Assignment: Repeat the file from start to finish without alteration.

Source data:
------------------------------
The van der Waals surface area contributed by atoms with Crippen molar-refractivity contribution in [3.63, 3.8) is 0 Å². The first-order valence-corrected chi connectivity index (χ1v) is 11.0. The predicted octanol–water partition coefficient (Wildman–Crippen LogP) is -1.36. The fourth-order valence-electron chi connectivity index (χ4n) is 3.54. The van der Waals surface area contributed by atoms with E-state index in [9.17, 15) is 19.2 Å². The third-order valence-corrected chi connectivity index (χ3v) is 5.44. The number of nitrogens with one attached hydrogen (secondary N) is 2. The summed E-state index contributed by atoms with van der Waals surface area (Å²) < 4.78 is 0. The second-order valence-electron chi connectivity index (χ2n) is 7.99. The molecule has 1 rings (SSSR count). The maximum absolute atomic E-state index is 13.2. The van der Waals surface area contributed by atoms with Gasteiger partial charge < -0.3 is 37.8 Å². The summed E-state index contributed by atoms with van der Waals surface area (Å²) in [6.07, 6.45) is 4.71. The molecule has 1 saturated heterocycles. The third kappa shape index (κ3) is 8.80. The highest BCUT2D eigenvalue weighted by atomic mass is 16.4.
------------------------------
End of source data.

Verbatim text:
The van der Waals surface area contributed by atoms with Crippen molar-refractivity contribution in [3.63, 3.8) is 0 Å². The first-order valence-corrected chi connectivity index (χ1v) is 11.0. The predicted octanol–water partition coefficient (Wildman–Crippen LogP) is -1.36. The fourth-order valence-electron chi connectivity index (χ4n) is 3.54. The van der Waals surface area contributed by atoms with E-state index in [9.17, 15) is 19.2 Å². The third-order valence-corrected chi connectivity index (χ3v) is 5.44. The number of nitrogens with one attached hydrogen (secondary N) is 2. The summed E-state index contributed by atoms with van der Waals surface area (Å²) < 4.78 is 0. The second-order valence-electron chi connectivity index (χ2n) is 7.99. The molecule has 1 rings (SSSR count). The maximum absolute atomic E-state index is 13.2. The van der Waals surface area contributed by atoms with Gasteiger partial charge < -0.3 is 37.8 Å². The summed E-state index contributed by atoms with van der Waals surface area (Å²) in [6.07, 6.45) is 4.71. The molecule has 1 saturated heterocycles. The third kappa shape index (κ3) is 8.80. The highest BCUT2D eigenvalue weighted by atomic mass is 16.4.